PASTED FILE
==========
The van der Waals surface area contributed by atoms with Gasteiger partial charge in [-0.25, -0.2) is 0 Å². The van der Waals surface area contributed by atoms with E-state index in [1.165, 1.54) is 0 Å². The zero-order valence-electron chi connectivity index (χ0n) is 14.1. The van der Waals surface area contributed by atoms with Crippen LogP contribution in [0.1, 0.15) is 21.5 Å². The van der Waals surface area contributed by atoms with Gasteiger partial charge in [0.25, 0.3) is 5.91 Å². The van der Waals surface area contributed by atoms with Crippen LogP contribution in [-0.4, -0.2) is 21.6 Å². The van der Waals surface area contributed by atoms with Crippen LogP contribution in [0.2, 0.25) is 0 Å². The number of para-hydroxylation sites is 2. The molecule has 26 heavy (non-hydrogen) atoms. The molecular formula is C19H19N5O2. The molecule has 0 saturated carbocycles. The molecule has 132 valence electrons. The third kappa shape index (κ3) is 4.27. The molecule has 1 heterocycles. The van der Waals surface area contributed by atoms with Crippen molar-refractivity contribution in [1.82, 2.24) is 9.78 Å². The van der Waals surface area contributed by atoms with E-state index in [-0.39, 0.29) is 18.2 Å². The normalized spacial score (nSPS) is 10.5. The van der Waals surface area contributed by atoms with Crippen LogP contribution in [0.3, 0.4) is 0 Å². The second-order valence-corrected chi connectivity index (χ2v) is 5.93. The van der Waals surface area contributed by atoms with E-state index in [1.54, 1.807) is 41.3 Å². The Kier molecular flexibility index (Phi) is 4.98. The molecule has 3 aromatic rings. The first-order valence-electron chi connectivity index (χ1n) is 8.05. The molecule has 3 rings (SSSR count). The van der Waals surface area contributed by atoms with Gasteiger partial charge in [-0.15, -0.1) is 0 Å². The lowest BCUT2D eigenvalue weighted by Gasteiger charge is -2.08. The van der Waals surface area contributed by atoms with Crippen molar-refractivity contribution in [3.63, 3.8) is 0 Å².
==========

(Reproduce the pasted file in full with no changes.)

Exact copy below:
The van der Waals surface area contributed by atoms with Gasteiger partial charge in [-0.25, -0.2) is 0 Å². The van der Waals surface area contributed by atoms with E-state index in [1.165, 1.54) is 0 Å². The zero-order valence-electron chi connectivity index (χ0n) is 14.1. The van der Waals surface area contributed by atoms with Crippen LogP contribution in [0.1, 0.15) is 21.5 Å². The van der Waals surface area contributed by atoms with Gasteiger partial charge in [0.25, 0.3) is 5.91 Å². The van der Waals surface area contributed by atoms with Crippen LogP contribution in [-0.4, -0.2) is 21.6 Å². The van der Waals surface area contributed by atoms with Crippen LogP contribution in [0.2, 0.25) is 0 Å². The number of para-hydroxylation sites is 2. The molecule has 26 heavy (non-hydrogen) atoms. The molecular formula is C19H19N5O2. The molecule has 0 saturated carbocycles. The molecule has 132 valence electrons. The third kappa shape index (κ3) is 4.27. The molecule has 1 heterocycles. The van der Waals surface area contributed by atoms with Crippen molar-refractivity contribution in [1.82, 2.24) is 9.78 Å². The van der Waals surface area contributed by atoms with E-state index in [-0.39, 0.29) is 18.2 Å². The normalized spacial score (nSPS) is 10.5. The van der Waals surface area contributed by atoms with Crippen LogP contribution in [0.3, 0.4) is 0 Å². The second-order valence-corrected chi connectivity index (χ2v) is 5.93. The van der Waals surface area contributed by atoms with E-state index in [1.54, 1.807) is 41.3 Å². The Kier molecular flexibility index (Phi) is 4.98. The molecule has 3 aromatic rings. The first-order valence-electron chi connectivity index (χ1n) is 8.05. The molecule has 3 rings (SSSR count). The van der Waals surface area contributed by atoms with Gasteiger partial charge in [-0.15, -0.1) is 0 Å². The lowest BCUT2D eigenvalue weighted by Gasteiger charge is -2.08. The van der Waals surface area contributed by atoms with Crippen molar-refractivity contribution in [3.63, 3.8) is 0 Å².